By ROSE WILLIS
In the world of health information technology, “information blocking” generally refers to actions that discourage the interoperability of electronic health information except when necessary to comply with law (e.g. HIPAA). The concept applies to a range of problematic activities from charging patients unreasonable fees for copies of their electronic medical record to a software system’s inability to transfer records to a healthcare provider’s new electronic medical record system. Ultimately, information blocking hinders the desired full interoperability and exchange of electronic healthcare information (EHI).
The Federal Department of Health and Human Services, Office of the National Coordinator for Health Information Technology (ONC) released a Final Rule on May 1, 2020 (the Final Rule), which implements the information blocking provision of the 21st Century Cures Act, enacted in 2016. The information blocking provision applies to health care providers, health IT (HIT) developers and health information exchanges/networks (HIEs).
The Final Rule defines information blocking broadly as any practice that is likely to interfere with, prevent or materially discourage access, exchange or use of EHI when the actor knows it is likely to do so. Under this definition, information blocking is an “intent based” action that can take many forms, such as:
• A healthcare provider charging an unreasonable fee associated with a patient’s access to their EHI (any fee is deemed inherently suspect, as it is determined that there are few reasons to charge an individual for access to their EHI)
• Activities that increase the cost, complexity, or other burdens associated with accessing, exchanging, or using EHI
• Activities that limit the utility, efficacy or value of EHI that is accessed, exchanged or used, such as by diminishing the integrity, quality, completeness, or timeliness of the data
• The exercise of information technology rights by a HIT developer.
The Final Rule sets forth different levels of “knowledge” of when an action is intended as information blocking. HITs and HIEs are held to the highest standard of knowledge covering instances of when they “should have known” even if they did not actually know about information blocking practice. Healthcare providers are held to a somewhat lesser standard of knowledge covering instances of when they “actually” know that their practice constitutes information blocking.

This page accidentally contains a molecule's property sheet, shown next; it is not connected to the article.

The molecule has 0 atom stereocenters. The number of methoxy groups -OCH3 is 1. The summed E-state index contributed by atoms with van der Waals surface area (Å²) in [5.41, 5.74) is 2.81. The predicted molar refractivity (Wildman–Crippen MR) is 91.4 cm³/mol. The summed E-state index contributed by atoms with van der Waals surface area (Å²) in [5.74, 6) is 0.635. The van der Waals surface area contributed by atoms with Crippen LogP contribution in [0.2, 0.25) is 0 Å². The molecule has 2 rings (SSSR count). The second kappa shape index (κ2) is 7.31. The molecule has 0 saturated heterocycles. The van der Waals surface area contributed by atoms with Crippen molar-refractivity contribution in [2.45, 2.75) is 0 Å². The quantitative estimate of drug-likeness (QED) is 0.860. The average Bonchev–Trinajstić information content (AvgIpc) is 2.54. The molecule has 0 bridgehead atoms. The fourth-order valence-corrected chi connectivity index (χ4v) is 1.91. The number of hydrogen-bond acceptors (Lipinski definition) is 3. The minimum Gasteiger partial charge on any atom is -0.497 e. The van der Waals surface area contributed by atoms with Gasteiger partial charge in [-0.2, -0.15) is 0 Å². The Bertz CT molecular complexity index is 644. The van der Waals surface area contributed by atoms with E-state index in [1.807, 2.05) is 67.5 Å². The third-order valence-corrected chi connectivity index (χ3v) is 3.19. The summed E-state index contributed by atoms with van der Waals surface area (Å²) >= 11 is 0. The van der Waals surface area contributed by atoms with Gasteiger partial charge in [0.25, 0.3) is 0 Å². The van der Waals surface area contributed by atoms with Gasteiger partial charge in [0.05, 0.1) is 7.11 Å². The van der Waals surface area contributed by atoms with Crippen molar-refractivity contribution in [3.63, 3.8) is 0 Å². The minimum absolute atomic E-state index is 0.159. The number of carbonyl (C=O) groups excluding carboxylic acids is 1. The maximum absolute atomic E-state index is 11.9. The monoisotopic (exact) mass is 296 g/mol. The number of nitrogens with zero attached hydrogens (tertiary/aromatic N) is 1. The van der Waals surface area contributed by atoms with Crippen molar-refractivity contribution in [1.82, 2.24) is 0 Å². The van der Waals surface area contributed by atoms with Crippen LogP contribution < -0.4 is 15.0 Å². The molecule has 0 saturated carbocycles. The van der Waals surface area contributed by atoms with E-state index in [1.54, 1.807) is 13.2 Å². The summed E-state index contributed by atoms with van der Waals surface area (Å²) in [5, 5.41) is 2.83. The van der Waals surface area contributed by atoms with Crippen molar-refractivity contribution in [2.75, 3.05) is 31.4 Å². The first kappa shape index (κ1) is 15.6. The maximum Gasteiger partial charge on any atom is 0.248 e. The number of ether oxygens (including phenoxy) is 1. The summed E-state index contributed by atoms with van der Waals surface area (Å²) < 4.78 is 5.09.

Given the breadth of this definition, the Final Rule sets forth seven exceptions to the information blocking definition that apply to actions which otherwise technically meet the information blocking criteria. The titles of the seven exceptions are set forth below; however, it should be noted that each exception is complex in application and tied to multiple definitions and conditions:
1. Practices that are reasonable and necessary to prevent harm to a patient or another person.
2. Privacy Exception applicable to an actor’s practice of not fulfilling a request to access, exchange, or use EHI in order to protect an individual’s privacy
3. Security Exception applicable to a practice likely to interfere with access, exchange, or use of electronic health information in order to protect the security of EHI
4. Maintaining and improving health IT performance
5. Content and Manner Exception, applicable to an actor’s practice of limiting the content of its response to or the manner in which it fulfills a request to access, exchange, or use EHI
6. Fees Exception, applicable to an actor’s practice of charging fees for accessing, exchanging, or using EHI
7. Licensing Exception, applicable to an actor’s practice to license interoperability elements in order for EHI to be accessed, exchanged, or used
Overall, the Final Rule turns information blocking into an illegal practice subject to a facts and circumstances review and tied to potentially severe penalties for violations, with proffered exceptions acting as safe harbors that are complicated to apply. To move forward with ensuring compliance under the information blocking rule, healthcare providers need to ensure that privacy and security policies and procedures are in effect and update those policies and procedures to conform to the conditions specified in the exceptions listed above. Additionally, healthcare providers should engage a qualified attorney or consultant to assist with conducting a risk analysis of whether and how the information blocking rule and exceptions are applicable to their operations and further update privacy and security policies and procedures to incorporate results of this analysis. Additional helpful information about the information blocking rule can be found on ONC’s website located at https://www.healthit.gov/topic/information-blocking.